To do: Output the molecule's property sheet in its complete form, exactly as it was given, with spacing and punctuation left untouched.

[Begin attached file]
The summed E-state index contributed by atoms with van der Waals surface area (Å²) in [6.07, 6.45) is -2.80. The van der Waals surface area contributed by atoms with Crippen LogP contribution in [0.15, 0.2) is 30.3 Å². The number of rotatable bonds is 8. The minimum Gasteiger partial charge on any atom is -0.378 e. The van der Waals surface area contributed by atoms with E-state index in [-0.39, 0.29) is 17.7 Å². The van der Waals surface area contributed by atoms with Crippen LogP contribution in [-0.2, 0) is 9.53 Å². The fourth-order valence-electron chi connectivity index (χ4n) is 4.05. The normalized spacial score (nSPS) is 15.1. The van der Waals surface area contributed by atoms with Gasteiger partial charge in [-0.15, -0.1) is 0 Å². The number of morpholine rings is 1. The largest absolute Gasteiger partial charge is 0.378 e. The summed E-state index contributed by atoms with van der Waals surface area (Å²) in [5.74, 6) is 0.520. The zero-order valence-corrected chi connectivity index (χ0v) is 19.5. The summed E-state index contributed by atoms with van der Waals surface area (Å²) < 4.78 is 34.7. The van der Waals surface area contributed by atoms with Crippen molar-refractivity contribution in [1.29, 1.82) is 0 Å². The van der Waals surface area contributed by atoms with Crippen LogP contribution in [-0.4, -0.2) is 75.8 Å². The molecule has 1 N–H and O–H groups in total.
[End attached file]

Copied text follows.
The summed E-state index contributed by atoms with van der Waals surface area (Å²) in [6.07, 6.45) is -2.80. The van der Waals surface area contributed by atoms with Crippen LogP contribution in [0.15, 0.2) is 30.3 Å². The number of rotatable bonds is 8. The minimum Gasteiger partial charge on any atom is -0.378 e. The van der Waals surface area contributed by atoms with E-state index in [-0.39, 0.29) is 17.7 Å². The van der Waals surface area contributed by atoms with Crippen LogP contribution in [-0.2, 0) is 9.53 Å². The fourth-order valence-electron chi connectivity index (χ4n) is 4.05. The normalized spacial score (nSPS) is 15.1. The van der Waals surface area contributed by atoms with Gasteiger partial charge in [-0.15, -0.1) is 0 Å². The number of morpholine rings is 1. The largest absolute Gasteiger partial charge is 0.378 e. The summed E-state index contributed by atoms with van der Waals surface area (Å²) in [5.74, 6) is 0.520. The zero-order valence-corrected chi connectivity index (χ0v) is 19.5. The summed E-state index contributed by atoms with van der Waals surface area (Å²) < 4.78 is 34.7. The van der Waals surface area contributed by atoms with Crippen molar-refractivity contribution in [1.29, 1.82) is 0 Å². The van der Waals surface area contributed by atoms with Crippen LogP contribution in [-0.4, -0.2) is 75.8 Å². The molecule has 1 N–H and O–H groups in total.